Beddit has announced that its new Beddit 3 sleep tracker will be available at select Apple retail stores, alongside Amazon and Beddit.com, on October 4 for $149.

beddit-3
The Beddit 3 Sleep Tracker continuously measures sleep, heart rate, breathing, and snoring in detail when a person lies down in bed, providing personal insights to help users develop improved habits for better sleep.

The thin, flexible, and soft sensor is designed to be placed under the sheet on top of the mattress, with no charging needed. Beddit says the sensor works with all beds, even with two people sleeping side by side.

Beddit 3 also taps into a network of healthcare professionals through integration with eClinicalWorks and Healow.

Utilizing the industry’s most comprehensive and accurate set of data and features, the Beddit 3 Sleep Tracker enables access to a vast network of professionals. It is the first dedicated sleep tracker integrated with eClinicalWorks and Healow, the largest Electronic Healthcare Record (EHR) service in the United States with more than 115,000 physicians across all 50 states.

Beddit's Sleep Tracker app is available on the App Store for iOS 10 and watchOS 3, while data can also be shared with Apple's Health app.

Top Rated Comments

EgbertAttrick Avatar
83 months ago
Wow. You are some cynical folks. Sleep disorders cause a plethora of health issues, including high blood pressure.
Score: 12 Votes (Like | Disagree)
iMerik Avatar
83 months ago
It's a low power signal, but I'm trying to eliminate RF wherever possible, especially when it's right by me for extended periods of time.
Made me think of this: https://xkcd.com/radiation/ and also resources like this: http://www.cancer.org/cancer/cancercauses/radiationexposureandcancer/radiofrequency-radiation

Are you trying to limit RF because it might cause cancer? Do you shut down your WiFi and other wireless devices when not needed? I have a relative that was asked to build a house for a lady using all of the latest technologies to keep RF out, protect from electromagnetic fields (EMFs), etc. It was interesting to hear about what all they were doing, but I also couldn't help but think this lady was being taken for a ride because she was willing to pay whatever the cost. :(
Score: 2 Votes (Like | Disagree)
asleep Avatar
83 months ago
$150.00

I think I'll keep using Sleep Cycle or similar sleep apps and just deduce that my heart was beating while I slept.
Score: 2 Votes (Like | Disagree)
SteveW928 Avatar
83 months ago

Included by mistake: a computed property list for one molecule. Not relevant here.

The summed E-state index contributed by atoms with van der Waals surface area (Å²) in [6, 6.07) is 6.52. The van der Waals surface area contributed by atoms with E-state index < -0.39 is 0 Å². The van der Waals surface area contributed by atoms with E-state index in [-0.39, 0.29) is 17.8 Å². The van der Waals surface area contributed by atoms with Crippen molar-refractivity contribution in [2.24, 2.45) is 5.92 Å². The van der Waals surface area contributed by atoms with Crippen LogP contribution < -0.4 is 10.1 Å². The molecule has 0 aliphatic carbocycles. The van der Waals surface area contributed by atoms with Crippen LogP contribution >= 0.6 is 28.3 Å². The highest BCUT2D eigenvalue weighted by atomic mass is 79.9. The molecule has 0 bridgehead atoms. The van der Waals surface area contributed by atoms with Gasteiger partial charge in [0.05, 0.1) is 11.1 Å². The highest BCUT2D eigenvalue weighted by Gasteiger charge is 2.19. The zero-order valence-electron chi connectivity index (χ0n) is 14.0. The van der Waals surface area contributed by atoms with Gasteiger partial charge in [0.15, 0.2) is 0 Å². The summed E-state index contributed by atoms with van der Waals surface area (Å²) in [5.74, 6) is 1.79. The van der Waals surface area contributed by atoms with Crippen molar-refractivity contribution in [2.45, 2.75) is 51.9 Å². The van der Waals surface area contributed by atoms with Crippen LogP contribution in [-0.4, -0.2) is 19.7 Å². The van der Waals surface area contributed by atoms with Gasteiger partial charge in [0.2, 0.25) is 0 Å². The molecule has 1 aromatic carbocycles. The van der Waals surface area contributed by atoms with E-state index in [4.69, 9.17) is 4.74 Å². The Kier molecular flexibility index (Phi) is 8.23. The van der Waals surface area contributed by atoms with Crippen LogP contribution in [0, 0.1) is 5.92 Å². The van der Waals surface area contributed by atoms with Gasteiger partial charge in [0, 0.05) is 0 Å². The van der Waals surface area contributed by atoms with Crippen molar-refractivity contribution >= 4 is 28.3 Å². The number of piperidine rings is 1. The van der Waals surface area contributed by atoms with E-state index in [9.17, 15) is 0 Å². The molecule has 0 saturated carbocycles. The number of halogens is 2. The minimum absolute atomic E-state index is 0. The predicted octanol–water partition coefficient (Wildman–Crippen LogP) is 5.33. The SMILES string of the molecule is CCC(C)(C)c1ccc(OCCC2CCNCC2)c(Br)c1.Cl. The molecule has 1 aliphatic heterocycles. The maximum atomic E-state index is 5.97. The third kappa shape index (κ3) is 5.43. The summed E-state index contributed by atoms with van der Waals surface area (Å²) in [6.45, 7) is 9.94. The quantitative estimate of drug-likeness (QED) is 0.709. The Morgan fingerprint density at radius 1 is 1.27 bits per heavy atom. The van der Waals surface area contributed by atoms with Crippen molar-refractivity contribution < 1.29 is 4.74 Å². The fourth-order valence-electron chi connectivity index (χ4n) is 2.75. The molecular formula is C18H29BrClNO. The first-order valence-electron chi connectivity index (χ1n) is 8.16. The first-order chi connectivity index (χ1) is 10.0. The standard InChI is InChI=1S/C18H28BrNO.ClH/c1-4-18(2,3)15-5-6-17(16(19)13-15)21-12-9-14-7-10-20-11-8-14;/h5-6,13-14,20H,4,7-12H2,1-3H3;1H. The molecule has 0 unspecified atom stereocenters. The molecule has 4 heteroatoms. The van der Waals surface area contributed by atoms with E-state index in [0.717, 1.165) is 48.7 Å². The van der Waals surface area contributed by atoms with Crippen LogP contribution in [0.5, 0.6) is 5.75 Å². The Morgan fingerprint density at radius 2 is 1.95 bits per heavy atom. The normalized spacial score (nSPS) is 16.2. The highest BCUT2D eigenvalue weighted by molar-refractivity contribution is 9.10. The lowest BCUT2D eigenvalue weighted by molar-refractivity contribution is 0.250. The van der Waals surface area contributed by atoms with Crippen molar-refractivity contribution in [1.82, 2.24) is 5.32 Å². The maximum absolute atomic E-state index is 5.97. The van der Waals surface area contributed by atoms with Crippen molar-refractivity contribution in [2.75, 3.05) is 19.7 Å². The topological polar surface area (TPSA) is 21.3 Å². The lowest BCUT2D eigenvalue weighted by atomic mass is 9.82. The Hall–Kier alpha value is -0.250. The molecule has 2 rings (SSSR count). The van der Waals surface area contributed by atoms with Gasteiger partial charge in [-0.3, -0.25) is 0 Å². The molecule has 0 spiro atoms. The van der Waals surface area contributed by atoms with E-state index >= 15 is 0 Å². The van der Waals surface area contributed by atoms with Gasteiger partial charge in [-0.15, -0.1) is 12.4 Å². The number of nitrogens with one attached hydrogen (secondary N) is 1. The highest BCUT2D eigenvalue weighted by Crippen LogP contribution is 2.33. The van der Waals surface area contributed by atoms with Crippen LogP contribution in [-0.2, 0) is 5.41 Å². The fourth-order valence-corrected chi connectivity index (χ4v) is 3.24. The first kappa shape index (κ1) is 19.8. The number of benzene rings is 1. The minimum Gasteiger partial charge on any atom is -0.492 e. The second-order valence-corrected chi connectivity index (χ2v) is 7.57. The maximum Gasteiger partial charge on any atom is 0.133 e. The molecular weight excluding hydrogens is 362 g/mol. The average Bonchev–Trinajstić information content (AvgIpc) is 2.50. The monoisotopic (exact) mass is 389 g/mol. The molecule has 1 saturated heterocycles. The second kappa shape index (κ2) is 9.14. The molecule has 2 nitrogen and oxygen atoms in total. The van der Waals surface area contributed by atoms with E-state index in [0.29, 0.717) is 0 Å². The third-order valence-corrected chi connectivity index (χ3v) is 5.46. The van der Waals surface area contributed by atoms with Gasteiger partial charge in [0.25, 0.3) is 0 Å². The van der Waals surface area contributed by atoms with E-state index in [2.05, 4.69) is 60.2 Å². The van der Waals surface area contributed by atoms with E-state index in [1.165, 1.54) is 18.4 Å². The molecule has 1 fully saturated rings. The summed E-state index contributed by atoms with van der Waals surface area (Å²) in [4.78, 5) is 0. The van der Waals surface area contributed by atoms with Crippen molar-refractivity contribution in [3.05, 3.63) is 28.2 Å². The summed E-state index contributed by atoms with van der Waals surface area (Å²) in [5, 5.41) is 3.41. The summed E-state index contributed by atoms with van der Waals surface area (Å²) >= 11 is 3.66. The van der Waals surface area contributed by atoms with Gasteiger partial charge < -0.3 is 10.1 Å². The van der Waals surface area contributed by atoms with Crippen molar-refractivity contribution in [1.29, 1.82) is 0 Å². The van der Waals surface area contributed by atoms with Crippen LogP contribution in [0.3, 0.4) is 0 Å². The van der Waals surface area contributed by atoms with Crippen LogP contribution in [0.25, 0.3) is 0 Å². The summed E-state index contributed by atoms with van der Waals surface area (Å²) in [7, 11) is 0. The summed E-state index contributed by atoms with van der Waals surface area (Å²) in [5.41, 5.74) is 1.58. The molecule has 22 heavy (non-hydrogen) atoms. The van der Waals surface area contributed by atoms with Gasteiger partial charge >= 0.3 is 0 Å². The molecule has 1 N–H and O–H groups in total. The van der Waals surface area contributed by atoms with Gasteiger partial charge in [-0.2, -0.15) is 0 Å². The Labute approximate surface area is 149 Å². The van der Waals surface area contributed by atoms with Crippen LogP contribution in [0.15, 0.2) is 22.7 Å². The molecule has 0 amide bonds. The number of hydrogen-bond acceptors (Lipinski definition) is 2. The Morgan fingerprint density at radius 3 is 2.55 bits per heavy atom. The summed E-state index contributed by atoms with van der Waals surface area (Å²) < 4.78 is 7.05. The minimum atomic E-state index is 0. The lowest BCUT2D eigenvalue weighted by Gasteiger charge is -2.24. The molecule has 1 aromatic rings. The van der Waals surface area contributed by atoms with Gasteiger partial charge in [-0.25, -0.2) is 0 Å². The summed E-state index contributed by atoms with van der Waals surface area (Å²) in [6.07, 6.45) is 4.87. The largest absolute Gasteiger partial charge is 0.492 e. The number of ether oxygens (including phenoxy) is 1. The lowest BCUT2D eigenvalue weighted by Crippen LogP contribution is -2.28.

This looks like a great product..... except that it communicates w/ the phone via Bluetooth. It's a low power signal, but I'm trying to eliminate RF wherever possible, especially when it's right by me for extended periods of time.

And, as @Defthand said, you folks mocking it maybe need to study up a bit on modern health 101. Sleep (qty and quality) is one of the more important (and overlooked) health factors.
Score: 2 Votes (Like | Disagree)
SteveW928 Avatar
83 months ago
Are you trying to limit RF because it might cause cancer? Do you shut down your WiFi and other wireless devices when not needed? I have a relative that was asked to build a house for a lady using all of the latest technologies to keep RF out, protect from electromagnetic fields (EMFs), etc. It was interesting to hear about what all they were doing, but I also couldn't help but think this lady was being taken for a ride because she was willing to pay whatever the cost. :(
Cancer, or who knows what? Yes, I do turn off wireless stuff when I don't need the signal, and try not to keep it right by me, especially in my ear, for extended periods of time.

Look, I started out in amateur radio back in high school. My original degree was in electronics engineering. I know a thing or two about RF. ;) The problem with those links you sent (and the studies) is that they are operating off like 1950's science.

I'm not worried that Bluetooth is likely to bake my cells or corrupt my DNA (cell signals might, though). However, we now know that genes are more like computers, where the inputs effect the output. cf. epigenetics

I don't know if it's going to cause a problem or not... but neither do the people saying it's safe. What I do know is that RF is almost certainly having some effect at that level. I also know that the strength drops off exponentially, so having a wireless mouse is far different than sticking a transmitter in your ear.

Do what you like. I'm going to try and eliminate risks I don't need to be taking.

A simple calculation in your head can tell you how many hours of sleep you're getting and as to the quality of sleep measurement I'm skeptical that they can do much. If you see your sleep is erratic then what? Surely you're mentally equipped to look at your environmental conditions and block out noise, light, lower temps etc. Without needing an app.

This article is interesting from a sleep doctor's opinion...
Oh, for sure. For most people, they could do *so* much improvement before turning to stuff like this, AND (as I've argued against the 'fitness' stuff on the Apple Watch) it might actually distract people from doing the higher impact fixes.

And, that article makes an important point that most of this sensor stuff is kind of guessing anyway when it comes to what's really going on with us, especially where the mind is concerned. Good points.

But, I'm not sure it has to be an either/or kind of thing. If you're not getting enough sleep, and then it wakes you up 30 minutes early, that's bad. But IF it could properly detect the sleep cycles and you were getting enough sleep, then it could be helpful.
Score: 2 Votes (Like | Disagree)
Defthand Avatar
83 months ago
Ironic. People wouldn't need the plethora of sleep tracking apps and devices if their smartphones and tablets weren't keeping them awake at night.
Score: 2 Votes (Like | Disagree)

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